• Speaker for the Dead: The Pequeninos start their lives as mammals, then the males transform into sentient trees upon death as part of their life cycle (females do this too, but much more rarely, and only to start new communities or to replace a dying Mother Tree). The transformation is actually required for their system of reproduction. In fact, it turns out every native life-form on their planet has an element of this: the snakes and the river reeds, the cows and the high grass, etc.
  • Ssalia and the Dragons of Avienot: The gardener takes care of numerous talking plants and is very plant-like himself (gnarled, tree-like skin and cotton grass hair), though to what degree he actually is a plant (or what kind of creature he is) is never made clear.
  • The Star Wars Expanded Universe has Zelosians, human-shaped plant aliens who can live for a month on sunlight and water, but otherwise look identical to humans. Death Star has one named Celot Ratua Dil.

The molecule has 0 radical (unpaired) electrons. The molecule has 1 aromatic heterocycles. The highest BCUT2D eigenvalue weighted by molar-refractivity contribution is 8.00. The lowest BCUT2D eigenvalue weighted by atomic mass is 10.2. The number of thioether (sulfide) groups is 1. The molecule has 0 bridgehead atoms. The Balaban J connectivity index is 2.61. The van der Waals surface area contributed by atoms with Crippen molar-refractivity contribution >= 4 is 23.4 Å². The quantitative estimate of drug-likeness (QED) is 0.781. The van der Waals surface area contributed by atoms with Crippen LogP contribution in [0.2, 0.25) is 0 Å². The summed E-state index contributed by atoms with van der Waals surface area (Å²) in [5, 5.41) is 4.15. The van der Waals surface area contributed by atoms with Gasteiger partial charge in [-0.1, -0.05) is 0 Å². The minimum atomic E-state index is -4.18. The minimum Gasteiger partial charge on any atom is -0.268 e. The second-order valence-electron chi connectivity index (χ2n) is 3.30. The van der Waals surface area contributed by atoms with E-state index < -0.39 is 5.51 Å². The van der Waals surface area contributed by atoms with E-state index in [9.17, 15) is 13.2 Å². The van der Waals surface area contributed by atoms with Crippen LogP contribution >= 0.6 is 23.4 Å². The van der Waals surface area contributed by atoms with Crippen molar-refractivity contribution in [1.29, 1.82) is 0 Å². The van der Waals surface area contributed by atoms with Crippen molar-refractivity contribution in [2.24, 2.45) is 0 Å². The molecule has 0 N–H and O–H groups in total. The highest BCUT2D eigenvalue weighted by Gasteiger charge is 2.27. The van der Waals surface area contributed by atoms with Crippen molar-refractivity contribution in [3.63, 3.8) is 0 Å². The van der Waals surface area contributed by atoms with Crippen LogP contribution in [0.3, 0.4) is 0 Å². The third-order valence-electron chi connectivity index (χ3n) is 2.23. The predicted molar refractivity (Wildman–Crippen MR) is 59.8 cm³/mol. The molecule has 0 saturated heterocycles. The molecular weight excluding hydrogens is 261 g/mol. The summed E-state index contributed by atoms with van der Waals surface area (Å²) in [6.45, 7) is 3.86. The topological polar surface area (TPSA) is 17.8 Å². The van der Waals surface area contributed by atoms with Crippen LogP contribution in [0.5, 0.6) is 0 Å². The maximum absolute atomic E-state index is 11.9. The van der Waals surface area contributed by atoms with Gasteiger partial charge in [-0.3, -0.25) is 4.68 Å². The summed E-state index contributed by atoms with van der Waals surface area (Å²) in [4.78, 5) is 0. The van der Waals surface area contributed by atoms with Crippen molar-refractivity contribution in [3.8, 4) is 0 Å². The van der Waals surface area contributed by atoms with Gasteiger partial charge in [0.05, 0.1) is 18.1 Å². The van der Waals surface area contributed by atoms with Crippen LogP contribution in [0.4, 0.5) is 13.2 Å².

• The Goosebumps book Stay Out of the Basement has the protagonist's father accidently creating a version of him that is part plant and pretends to be the real him.
  • Time Out of Time has The Greenman, who changes with the seasons.
  • In Top Secret (a.k.a. The Strange Thing that Happened to Allen Brewster), a kid performs a science experiment on himself that changes him into one of these, to the point that he begins to photosynthesize (becoming unable to tolerate food), and even grows roots in his feet that require him to be to be yanked out of the ground at one point. He decides to inform the government, only to be told that his formula would bankrupt the food industry and put millions of people out of work. When he decides to tell people anyway, government agents drag off the only other person to undergo the transformation and then start monitoring him to make sure he doesn't tell anyone else, presumably for the rest of his life.
  • The Tough Guide to Fantasyland: The Green Man is either a walking figures of leaves and branches or construct that's woven together. The living form is malicious, and will attack the Tourists in the night. The inert kind will be used to imprison them before being burned or thrown into the sea. Tourists are advised to run away immediately on meeting them.
  • The Wheel of Time: Nym are "constructs" made of vines and leaves and such. They have Fertile Feet and Green Thumb abilities.